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the house side and it doesn't seem to be much of a unifying support behind any one of the offerings. they had trouble trying to move on last year and predict when we have only seen more bills come out on this topic since then. ostensibly they want companies to be required to tell the government within a certain period of time the mail data breach and most bill set a minimum security data standard that are handling data around the country but i would imagine what i'm hearing from people i'm talking to is in an election year no movement at all. >> guest: especially with -- >> guest: they have extend a lot of political capital getting that through and i think any bipartisan privacy minded democrats who want to see the privacy privacy breach bill go for and republicans wanted extended. >> host: sudbury human to the net neutrality ruling. two things, number one what is the privacy issue involved in
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net neutrality that you brought up but also help us in single -- untangle how that's going to play out. >> guest: the provision was net neutrality is how internet service is collecting data and what they do with it and you will see many rulemaking arguments that why is it okay for us to be regulated by the fcc on this issue when other companies that also collect a lot of data like facebook or google do similar things with that. the flip side is groups say well you are not just controlling where people go but controlling how they get their so that's probably going to be one of the key debates. there are a lot of policy experts out there who say you know, isps may be don't have as much data as you think they do particularly to our mobile and a computer and other wireless debates -- devices since the data may get chopped up a little bit at the fcc is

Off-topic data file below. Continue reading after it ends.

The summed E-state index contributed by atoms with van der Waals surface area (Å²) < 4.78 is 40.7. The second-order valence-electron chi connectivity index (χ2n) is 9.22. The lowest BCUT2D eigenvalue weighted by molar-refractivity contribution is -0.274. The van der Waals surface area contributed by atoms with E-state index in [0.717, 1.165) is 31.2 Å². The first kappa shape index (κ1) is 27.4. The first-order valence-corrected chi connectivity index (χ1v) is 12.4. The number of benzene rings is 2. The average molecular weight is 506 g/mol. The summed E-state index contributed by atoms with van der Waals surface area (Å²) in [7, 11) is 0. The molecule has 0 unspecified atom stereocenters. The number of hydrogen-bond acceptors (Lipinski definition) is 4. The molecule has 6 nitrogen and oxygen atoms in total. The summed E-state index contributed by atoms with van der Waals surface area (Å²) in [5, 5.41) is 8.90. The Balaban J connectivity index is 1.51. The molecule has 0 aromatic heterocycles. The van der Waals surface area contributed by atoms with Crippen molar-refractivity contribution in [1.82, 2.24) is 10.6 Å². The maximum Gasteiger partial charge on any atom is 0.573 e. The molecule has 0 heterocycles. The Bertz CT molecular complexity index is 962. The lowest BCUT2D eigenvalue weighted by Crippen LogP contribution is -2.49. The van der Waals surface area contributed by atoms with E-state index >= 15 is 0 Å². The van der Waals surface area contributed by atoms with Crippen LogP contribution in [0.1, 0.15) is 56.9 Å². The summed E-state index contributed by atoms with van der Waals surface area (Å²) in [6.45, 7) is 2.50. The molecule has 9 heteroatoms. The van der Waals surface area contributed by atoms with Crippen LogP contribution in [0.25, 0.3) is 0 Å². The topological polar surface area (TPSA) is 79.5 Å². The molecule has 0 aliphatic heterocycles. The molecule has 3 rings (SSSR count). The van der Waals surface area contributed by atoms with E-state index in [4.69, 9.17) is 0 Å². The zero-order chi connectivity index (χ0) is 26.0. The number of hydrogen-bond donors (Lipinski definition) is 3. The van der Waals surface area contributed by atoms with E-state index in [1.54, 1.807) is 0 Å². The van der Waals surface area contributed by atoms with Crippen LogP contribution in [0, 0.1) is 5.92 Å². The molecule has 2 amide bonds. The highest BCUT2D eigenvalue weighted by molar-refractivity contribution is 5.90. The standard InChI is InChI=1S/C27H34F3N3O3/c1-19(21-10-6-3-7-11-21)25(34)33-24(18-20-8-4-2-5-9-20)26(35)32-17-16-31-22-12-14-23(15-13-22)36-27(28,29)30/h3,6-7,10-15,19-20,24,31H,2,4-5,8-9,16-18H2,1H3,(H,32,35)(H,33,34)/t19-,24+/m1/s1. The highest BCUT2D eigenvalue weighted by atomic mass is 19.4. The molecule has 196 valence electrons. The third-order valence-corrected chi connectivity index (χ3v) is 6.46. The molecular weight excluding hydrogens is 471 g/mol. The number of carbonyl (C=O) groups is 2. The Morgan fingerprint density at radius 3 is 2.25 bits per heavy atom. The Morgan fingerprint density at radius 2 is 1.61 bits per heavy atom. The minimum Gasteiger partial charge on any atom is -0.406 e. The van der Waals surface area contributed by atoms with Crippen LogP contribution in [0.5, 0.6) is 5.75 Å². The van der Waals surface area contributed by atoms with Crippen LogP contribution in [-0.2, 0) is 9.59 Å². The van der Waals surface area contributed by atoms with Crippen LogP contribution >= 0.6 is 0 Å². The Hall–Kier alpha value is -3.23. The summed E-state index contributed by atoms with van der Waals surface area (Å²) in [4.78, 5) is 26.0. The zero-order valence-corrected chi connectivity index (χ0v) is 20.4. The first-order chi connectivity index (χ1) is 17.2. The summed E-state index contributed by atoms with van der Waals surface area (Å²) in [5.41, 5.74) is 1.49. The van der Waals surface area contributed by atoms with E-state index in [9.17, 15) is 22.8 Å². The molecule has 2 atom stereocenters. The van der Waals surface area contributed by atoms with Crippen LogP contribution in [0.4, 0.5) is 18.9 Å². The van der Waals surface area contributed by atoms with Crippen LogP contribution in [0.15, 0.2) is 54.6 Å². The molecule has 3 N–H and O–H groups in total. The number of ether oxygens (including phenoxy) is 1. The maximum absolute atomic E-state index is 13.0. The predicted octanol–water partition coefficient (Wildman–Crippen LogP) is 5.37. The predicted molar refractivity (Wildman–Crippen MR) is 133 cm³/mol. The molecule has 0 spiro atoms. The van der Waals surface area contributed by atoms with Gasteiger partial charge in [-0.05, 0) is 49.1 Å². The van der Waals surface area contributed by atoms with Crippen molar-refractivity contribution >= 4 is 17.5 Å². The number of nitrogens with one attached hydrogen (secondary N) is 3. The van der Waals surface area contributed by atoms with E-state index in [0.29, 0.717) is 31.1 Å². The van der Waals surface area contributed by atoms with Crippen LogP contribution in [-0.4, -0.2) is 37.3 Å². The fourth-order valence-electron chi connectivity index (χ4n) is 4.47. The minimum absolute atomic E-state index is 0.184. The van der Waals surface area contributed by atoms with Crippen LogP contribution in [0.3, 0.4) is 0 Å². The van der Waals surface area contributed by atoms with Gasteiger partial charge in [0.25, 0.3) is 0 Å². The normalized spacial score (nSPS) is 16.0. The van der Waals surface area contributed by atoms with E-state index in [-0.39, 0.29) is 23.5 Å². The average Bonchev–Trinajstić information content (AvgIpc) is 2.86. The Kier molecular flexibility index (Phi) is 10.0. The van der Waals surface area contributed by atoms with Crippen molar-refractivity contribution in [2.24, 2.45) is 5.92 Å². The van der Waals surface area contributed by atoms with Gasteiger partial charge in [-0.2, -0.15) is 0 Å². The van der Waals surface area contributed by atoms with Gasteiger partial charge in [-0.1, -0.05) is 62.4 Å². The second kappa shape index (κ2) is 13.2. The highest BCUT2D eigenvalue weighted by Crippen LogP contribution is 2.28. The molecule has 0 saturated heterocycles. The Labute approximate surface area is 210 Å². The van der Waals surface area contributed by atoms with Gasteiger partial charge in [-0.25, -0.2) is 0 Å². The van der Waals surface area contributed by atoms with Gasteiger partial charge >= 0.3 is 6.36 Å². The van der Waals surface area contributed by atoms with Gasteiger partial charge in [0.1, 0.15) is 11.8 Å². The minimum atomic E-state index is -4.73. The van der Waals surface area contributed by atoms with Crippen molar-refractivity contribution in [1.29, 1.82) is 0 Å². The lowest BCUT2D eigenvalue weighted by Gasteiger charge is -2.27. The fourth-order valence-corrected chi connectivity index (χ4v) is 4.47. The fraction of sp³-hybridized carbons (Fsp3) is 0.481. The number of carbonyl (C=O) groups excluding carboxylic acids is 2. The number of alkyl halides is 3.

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going to be looking at all of those aspects and eventually coming out with a note of proposed rulemaking that they will really get their teeth into later on. >> host: and the larger issue of net neutrality of potential ruling, when he would you expect the ruling report? >> guest: the people i've spoken with, they're putting in the end of april or around april it could be earlier or could be a little later but most people think they will be expeditious. >> host: what will change? >> guest: depending on how they rule i think the timeline is really interesting because we are seeing a lot of activity in congress on net neutrality and something we have seen for the last few years. as long as it's been an issue congress has been interested that but recently the house energy and commerce committee started moving piecemeal net neutrality bills. they moved it chair -- bill from chairman walden that makes an exemption for small businesses and they moved the bill that